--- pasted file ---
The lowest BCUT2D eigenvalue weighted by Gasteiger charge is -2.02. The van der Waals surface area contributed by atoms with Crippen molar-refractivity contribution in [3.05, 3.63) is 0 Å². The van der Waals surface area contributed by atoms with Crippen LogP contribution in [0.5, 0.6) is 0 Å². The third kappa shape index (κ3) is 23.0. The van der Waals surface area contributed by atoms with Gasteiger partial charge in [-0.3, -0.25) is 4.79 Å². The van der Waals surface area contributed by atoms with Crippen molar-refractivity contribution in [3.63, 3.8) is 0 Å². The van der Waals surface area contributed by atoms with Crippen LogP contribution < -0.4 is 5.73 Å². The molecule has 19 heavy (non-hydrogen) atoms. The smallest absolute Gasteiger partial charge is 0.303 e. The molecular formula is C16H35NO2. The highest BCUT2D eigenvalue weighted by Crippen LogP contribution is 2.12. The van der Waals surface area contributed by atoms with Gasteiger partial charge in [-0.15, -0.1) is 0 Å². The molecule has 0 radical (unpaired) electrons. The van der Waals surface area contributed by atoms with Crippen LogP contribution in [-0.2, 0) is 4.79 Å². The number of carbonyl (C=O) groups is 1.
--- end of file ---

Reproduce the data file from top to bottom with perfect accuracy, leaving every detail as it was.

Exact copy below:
The lowest BCUT2D eigenvalue weighted by Gasteiger charge is -2.02. The van der Waals surface area contributed by atoms with Crippen molar-refractivity contribution in [3.05, 3.63) is 0 Å². The van der Waals surface area contributed by atoms with Crippen LogP contribution in [0.5, 0.6) is 0 Å². The third kappa shape index (κ3) is 23.0. The van der Waals surface area contributed by atoms with Gasteiger partial charge in [-0.3, -0.25) is 4.79 Å². The van der Waals surface area contributed by atoms with Crippen molar-refractivity contribution in [3.63, 3.8) is 0 Å². The van der Waals surface area contributed by atoms with Crippen LogP contribution < -0.4 is 5.73 Å². The molecule has 19 heavy (non-hydrogen) atoms. The smallest absolute Gasteiger partial charge is 0.303 e. The molecular formula is C16H35NO2. The highest BCUT2D eigenvalue weighted by Crippen LogP contribution is 2.12. The van der Waals surface area contributed by atoms with Gasteiger partial charge in [-0.15, -0.1) is 0 Å². The molecule has 0 radical (unpaired) electrons. The van der Waals surface area contributed by atoms with Crippen LogP contribution in [-0.2, 0) is 4.79 Å². The number of carbonyl (C=O) groups is 1.